Astronomy Picture of the Day

Discover the cosmos! Each day a different image or photograph of our fascinating universe is featured, along with a brief explanation written by a professional astronomer.

2004 April 22
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Comet C/2002 T7 (LINEAR)
Credit: Svend and Carl Freytag, Adam Block (KPNO Visitor Program),

Explanation: Discovered by the the Lincoln Near Earth Asteroid Research (LINEAR) project in October of 2002, comet C/2002 T7 is now visiting the inner solar system, making its closest approach (see animation by L. Koehn) to the Sun tomorrow, April 23rd. Emerging from the solar glare, the comet is now just visible to the unaided eye in the constellation Pisces, near the eastern horizon in morning twilight. In this gorgeous telescopic view recorded before dawn yesterday, the clearly active comet has developed an extensive, complex tail extending over 2 degrees in the anti-sunward direction, and a pronounced anti-tail or anomalous tail. Later next month this comet should appear brighter, making its closest approach to planet Earth on May 19th. In fact, it could share southern skies with another naked-eye comet, also anticipated to brighten in May, designated C/2001 Q4 (NEAT).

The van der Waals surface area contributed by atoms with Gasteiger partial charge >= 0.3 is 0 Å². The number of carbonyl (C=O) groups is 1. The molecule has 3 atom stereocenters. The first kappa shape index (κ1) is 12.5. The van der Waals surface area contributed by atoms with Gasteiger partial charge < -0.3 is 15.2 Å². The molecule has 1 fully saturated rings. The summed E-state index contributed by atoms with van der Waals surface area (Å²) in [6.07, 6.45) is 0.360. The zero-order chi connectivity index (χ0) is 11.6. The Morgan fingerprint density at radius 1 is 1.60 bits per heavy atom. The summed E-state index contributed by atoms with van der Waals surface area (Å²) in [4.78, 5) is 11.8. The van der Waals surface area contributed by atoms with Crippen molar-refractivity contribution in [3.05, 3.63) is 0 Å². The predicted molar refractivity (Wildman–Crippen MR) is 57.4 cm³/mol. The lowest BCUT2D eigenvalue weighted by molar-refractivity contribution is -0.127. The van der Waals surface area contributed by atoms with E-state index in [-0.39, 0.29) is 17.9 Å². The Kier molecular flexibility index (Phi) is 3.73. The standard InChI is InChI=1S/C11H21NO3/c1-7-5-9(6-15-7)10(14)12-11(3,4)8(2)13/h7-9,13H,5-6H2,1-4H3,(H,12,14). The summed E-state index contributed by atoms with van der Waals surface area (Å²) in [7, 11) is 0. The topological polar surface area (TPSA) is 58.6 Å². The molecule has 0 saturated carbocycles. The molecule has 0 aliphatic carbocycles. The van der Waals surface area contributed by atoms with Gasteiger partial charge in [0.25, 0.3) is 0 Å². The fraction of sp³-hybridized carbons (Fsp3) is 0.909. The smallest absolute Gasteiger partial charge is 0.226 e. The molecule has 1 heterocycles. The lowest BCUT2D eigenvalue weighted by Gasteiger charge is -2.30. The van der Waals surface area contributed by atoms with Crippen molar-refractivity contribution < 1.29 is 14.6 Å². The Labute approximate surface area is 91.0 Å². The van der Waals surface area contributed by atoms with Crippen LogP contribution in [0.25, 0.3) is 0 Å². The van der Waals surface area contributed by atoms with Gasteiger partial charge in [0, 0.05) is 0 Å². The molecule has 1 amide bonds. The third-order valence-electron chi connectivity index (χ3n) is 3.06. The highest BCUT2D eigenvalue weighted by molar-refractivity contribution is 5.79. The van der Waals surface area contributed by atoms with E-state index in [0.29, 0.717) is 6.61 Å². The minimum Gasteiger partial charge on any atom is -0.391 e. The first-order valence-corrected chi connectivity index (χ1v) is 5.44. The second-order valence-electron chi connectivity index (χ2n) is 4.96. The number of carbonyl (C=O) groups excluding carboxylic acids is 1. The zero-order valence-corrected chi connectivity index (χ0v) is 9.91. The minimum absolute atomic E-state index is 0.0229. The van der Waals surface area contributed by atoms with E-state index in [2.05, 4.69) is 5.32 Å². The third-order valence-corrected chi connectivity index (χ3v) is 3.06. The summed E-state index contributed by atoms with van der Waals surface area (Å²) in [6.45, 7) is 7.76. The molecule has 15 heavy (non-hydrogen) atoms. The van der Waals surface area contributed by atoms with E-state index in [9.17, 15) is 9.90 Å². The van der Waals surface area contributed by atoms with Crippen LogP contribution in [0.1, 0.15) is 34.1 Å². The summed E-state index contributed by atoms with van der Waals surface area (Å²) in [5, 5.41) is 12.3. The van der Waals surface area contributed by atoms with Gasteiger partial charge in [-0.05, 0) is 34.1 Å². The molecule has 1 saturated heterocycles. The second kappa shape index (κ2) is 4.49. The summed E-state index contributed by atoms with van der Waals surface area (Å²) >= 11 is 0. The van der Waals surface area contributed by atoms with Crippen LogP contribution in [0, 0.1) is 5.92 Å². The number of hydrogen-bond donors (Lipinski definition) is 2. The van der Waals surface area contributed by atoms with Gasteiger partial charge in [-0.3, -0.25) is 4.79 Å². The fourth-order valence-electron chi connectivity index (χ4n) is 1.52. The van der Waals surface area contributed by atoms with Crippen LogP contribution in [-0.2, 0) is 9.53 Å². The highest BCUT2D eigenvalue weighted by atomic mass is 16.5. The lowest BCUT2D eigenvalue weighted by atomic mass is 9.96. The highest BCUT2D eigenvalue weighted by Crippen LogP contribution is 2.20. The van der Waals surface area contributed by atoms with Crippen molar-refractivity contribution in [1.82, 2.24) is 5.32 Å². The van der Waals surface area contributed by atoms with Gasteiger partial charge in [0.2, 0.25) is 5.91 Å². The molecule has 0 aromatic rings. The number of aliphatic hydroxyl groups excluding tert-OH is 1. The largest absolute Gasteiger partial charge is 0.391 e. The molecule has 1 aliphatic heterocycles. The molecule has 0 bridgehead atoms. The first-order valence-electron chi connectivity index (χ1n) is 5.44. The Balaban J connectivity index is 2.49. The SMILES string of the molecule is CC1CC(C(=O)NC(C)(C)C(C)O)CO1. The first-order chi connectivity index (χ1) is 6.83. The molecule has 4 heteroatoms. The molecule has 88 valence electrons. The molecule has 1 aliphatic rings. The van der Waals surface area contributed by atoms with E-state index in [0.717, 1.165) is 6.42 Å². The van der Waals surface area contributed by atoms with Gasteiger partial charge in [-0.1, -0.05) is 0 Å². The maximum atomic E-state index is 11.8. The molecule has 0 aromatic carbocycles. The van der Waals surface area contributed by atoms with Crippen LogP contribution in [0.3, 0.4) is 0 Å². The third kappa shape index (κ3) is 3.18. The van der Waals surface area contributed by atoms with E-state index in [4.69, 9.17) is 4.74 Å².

Tomorrow's picture: really NEAT

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